The good news is that temperatures are expected to rise into the fifties this coming week. It’s not enough to entice the Southern Belles to grab their bikinis and head for the beach, but at least the ice that has clung so tenaciously to roads will be a distant memory, and folks can get back to the business of playing golf and getting their gardens ready for spring. Even the pirates holed up here can start dreaming of outfitting their ships and prepare for a little pillaging, plundering, and wenching.
Whether you’re in the Pinelands of New Jersey, buried under three feet of snow, or basking on a Florida beach working on your tan, I hope the rest of your winter is mild. If it’s not, I hope you have a plan for staying warm. Part of mine includes putting on a DVD of Jimmy Buffett’s concert in Anguilla and snuggling up with me pirate wench. Let me know what you’re going to do to make it through the rest of winter.
To leave a comment, go to https://billhegerichsr.wordpress.com/2018/01/08/winter-in-the-sunny-south/
The closing hours of New Year’s Day are upon us and by now many of us who made resolutions have broken them. I’m posting this blog which I wrote last New Year’s Day because we all need a little encouragement when making changes to our lives.
Resolve to workout but missed the very first day? Promise to start that diet but answered that holiday candy that kept calling your name instead?
I’m not too concerned about that gym resolution or those few pounds that found their way to your waist. Doctors and psychologists will tell you it’s normal for people to break those kinds of resolutions shortly after they’re made unless they’re tied to a profound commitment to change.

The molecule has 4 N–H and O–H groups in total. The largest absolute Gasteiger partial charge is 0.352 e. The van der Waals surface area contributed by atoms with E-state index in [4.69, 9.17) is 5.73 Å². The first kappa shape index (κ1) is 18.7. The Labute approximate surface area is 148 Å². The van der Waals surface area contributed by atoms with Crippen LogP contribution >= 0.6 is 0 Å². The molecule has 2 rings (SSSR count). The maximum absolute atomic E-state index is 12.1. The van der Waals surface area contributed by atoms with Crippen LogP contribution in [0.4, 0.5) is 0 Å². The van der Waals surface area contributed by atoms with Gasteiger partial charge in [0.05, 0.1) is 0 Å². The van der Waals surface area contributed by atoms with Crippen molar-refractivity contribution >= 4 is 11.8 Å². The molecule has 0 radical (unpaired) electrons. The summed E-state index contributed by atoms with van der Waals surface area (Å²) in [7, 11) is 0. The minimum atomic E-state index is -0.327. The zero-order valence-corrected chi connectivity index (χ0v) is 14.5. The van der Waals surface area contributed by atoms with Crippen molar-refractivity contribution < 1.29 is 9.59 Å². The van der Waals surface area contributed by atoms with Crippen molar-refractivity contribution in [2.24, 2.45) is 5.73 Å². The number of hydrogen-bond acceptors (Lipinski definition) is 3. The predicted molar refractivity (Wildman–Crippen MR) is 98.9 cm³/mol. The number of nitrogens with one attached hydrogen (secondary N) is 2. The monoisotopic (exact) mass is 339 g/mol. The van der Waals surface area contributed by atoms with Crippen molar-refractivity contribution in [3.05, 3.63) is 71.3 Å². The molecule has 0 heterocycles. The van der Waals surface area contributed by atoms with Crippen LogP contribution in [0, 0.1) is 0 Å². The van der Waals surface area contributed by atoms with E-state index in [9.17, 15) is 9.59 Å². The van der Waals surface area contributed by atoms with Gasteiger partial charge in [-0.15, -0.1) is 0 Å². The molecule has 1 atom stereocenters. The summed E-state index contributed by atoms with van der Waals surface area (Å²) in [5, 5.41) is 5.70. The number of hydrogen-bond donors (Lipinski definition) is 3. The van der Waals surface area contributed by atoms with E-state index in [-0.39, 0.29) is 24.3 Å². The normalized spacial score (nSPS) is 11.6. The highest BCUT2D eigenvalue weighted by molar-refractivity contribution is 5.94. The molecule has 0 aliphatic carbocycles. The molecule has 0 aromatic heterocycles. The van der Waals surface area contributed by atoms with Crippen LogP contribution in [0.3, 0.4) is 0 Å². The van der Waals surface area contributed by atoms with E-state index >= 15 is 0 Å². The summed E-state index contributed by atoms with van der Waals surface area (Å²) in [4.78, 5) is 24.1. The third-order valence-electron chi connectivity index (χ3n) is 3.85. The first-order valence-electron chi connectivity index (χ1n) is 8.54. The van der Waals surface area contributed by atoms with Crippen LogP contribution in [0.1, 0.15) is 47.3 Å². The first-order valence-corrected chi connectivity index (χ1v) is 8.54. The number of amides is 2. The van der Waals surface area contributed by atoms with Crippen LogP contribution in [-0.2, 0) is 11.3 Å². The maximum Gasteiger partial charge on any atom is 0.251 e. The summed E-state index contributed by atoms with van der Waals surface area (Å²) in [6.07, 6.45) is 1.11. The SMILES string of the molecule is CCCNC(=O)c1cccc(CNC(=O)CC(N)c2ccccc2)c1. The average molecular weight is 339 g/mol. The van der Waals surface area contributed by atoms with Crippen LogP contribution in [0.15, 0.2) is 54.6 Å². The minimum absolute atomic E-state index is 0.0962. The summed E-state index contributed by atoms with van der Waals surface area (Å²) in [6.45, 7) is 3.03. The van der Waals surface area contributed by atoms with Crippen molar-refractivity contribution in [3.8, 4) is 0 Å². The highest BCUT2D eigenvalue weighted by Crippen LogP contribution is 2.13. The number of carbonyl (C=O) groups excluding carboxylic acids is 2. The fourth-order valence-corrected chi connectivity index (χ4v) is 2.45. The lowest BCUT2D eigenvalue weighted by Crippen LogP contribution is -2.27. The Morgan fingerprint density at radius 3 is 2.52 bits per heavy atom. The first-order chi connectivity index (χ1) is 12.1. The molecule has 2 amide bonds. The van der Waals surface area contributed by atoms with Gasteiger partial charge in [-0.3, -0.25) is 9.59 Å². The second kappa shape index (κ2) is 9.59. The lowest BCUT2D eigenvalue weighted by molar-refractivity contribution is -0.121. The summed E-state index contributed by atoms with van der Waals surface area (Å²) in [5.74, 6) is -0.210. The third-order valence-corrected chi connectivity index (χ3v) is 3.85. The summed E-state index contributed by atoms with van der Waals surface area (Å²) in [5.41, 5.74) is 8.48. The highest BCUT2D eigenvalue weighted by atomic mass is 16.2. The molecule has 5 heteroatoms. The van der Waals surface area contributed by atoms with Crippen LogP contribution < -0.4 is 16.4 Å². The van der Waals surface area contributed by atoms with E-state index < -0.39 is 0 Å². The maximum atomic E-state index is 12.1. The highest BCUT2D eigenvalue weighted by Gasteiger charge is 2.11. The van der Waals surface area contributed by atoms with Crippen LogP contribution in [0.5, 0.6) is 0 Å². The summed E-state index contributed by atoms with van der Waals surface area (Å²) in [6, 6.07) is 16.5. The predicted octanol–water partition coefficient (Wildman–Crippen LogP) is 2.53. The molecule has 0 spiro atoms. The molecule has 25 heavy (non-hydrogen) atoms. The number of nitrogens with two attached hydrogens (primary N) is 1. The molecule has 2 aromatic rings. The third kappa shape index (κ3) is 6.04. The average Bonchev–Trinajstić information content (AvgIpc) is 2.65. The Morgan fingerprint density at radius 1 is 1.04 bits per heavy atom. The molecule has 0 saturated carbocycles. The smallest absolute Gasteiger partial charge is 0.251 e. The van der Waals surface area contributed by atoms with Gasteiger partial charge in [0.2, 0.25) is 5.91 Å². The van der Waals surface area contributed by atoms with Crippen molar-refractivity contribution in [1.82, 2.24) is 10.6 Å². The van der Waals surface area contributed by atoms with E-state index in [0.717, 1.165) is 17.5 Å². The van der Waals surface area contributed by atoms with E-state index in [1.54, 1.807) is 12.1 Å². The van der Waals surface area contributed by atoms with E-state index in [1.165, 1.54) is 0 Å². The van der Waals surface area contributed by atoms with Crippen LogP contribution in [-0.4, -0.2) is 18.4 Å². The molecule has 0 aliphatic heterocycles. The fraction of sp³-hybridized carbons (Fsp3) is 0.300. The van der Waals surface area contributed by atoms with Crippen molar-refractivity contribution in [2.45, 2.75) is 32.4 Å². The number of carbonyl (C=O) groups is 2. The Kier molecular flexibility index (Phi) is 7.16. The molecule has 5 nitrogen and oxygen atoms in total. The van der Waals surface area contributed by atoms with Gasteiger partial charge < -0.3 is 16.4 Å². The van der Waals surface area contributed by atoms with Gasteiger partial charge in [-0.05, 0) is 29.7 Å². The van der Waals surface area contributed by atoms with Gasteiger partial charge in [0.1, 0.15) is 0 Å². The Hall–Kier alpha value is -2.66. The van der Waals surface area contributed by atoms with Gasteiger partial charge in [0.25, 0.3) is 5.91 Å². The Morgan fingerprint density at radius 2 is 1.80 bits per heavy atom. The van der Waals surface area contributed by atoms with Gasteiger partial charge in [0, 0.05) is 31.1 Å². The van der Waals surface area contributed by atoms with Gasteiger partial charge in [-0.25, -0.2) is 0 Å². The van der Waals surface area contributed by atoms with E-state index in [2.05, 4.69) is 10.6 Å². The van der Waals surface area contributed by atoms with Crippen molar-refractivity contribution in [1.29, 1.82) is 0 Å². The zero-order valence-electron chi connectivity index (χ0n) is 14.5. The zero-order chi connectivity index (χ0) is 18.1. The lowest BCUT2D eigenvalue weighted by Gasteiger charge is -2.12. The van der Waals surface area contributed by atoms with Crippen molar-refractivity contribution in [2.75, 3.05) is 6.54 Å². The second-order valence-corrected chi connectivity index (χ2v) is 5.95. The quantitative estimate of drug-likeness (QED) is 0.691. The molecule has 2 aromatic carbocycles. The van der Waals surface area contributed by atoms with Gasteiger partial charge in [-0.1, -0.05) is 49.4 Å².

And that’s why I’m offering you a second chance. A second chance to make some meaningful New Year Resolutions that will have a huge impact on your life. These twelve resolutions have less to do with diet and exercise and more to do with altering the behavior that will get you to the Far Side of the World where your Pirate Dreams await.
I hope this New Year holds a world of adventure for you with blessings that you can only begin to guess at. But if you expect to make it one for the record books, you have to hoist that anchor. God may provide the wind, but you have to raise those sails.
Good luck and see you out there on the Far Side of the World. Even if you’ve never met me, you’ll recognize me instantly. I’ll be the one yelling and screaming at the top of my lungs enjoying every swell and every dip on the High Seas of Life.
Happy New Year!!!
To leave a comment, click on https://billhegerichsr.wordpress.com/2018/01/02/twelve-resolutions-that-can-change-your-life/